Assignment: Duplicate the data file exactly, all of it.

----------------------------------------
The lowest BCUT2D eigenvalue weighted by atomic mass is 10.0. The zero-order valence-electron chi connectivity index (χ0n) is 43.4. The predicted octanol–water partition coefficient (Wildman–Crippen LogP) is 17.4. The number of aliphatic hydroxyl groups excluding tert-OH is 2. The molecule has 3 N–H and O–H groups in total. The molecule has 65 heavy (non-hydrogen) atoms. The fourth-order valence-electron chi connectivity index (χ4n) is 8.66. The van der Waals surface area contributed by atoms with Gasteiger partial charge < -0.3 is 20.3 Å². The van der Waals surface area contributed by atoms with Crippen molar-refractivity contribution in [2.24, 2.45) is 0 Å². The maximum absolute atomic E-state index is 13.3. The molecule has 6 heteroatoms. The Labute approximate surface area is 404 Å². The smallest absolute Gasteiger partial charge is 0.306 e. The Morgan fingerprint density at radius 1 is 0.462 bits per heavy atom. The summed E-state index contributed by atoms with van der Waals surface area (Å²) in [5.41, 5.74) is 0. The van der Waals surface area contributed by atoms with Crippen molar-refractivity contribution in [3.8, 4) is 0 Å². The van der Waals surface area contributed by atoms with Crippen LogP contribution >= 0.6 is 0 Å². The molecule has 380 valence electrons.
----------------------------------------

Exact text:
The lowest BCUT2D eigenvalue weighted by atomic mass is 10.0. The zero-order valence-electron chi connectivity index (χ0n) is 43.4. The predicted octanol–water partition coefficient (Wildman–Crippen LogP) is 17.4. The number of aliphatic hydroxyl groups excluding tert-OH is 2. The molecule has 3 N–H and O–H groups in total. The molecule has 65 heavy (non-hydrogen) atoms. The fourth-order valence-electron chi connectivity index (χ4n) is 8.66. The van der Waals surface area contributed by atoms with Gasteiger partial charge < -0.3 is 20.3 Å². The van der Waals surface area contributed by atoms with Crippen molar-refractivity contribution in [2.24, 2.45) is 0 Å². The maximum absolute atomic E-state index is 13.3. The molecule has 6 heteroatoms. The Labute approximate surface area is 404 Å². The smallest absolute Gasteiger partial charge is 0.306 e. The Morgan fingerprint density at radius 1 is 0.462 bits per heavy atom. The summed E-state index contributed by atoms with van der Waals surface area (Å²) in [5.41, 5.74) is 0. The van der Waals surface area contributed by atoms with Crippen molar-refractivity contribution in [3.8, 4) is 0 Å². The van der Waals surface area contributed by atoms with Crippen LogP contribution >= 0.6 is 0 Å². The molecule has 380 valence electrons.